n.] This is from the folio of 1623, and is the true reading. He admires her for the sweetness of her voice. But the expression is highly humorous, as making her speaking small like a woman one of her marks of distinction; and the ambiguity of sinall, which signifies little as well as low, makes the expression still more pleasant. Warburton.

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Eva. It is that fery verson for all the 'orld, as just as you will desire; and seven hundred pounds of monies, and gold, and silver, is her grandsire, upon his death'sbed, (Got deliver to a joyful resurrections!) give, when she is able to overtake seventeen years old : it were a goot motion, if we leave our pribbles and prabbles, and desire a marriage between master Abraham, and mistress Anne Page.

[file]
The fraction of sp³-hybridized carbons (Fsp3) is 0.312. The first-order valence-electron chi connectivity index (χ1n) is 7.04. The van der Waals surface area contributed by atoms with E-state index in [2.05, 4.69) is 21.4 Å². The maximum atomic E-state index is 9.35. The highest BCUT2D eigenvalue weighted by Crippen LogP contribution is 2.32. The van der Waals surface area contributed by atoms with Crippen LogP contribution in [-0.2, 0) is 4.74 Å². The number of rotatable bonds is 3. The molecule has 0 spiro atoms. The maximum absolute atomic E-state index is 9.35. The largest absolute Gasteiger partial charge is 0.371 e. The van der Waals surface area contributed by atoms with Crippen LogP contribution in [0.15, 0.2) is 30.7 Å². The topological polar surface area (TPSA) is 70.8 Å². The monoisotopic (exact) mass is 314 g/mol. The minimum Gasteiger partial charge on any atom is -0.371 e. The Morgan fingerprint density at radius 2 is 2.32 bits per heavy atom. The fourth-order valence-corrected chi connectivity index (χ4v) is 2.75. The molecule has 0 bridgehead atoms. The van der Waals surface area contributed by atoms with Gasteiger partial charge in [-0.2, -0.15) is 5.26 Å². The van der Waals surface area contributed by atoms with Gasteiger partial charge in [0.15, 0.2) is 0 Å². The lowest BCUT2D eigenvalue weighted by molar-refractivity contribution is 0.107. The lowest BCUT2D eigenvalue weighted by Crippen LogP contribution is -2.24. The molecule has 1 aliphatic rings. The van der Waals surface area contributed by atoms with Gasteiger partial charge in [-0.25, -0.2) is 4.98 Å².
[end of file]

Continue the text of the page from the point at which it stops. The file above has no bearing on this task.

Shal. Did her grandsire leave her seven hundred pound ?4

Eva. Ay, and her father is make her a petter penny.

p. 611 :

Thus, Lear, speaking of Cordelia :

- Her voice was ever soft, Gentle and low:-an excellent thing in woman.” Steevens. Dr. Warburton has found more pleasantry here than I believe was intended. Small was, I think, not used, as he supposes, in an ambiguous sense, for little, as well as low," but simply for weak, slender, feminine; and the only pleasantry of the passage seems to be, that poor Slender should characterise his mistress by ageneral quality belonging to her whole sex. In A Midsummer Night's Dream, Quince tells Flute, who objects to playing a woman's part, “ You shall play it in a mask, and you may speak as small as you will.” Malone.

A small voice is a soft and melodious voice. Chaucer uses the word in that sense, in The Flower and the Leaf, Speght's edit.

The company answered all,
“ With voicè sweet entuned, and so small,

“That me thought it the sweetest melody." Again, in Fairfax's Godfrey of Bulloigne, 1, 15, st. 62:

“She warbled forth a treble small,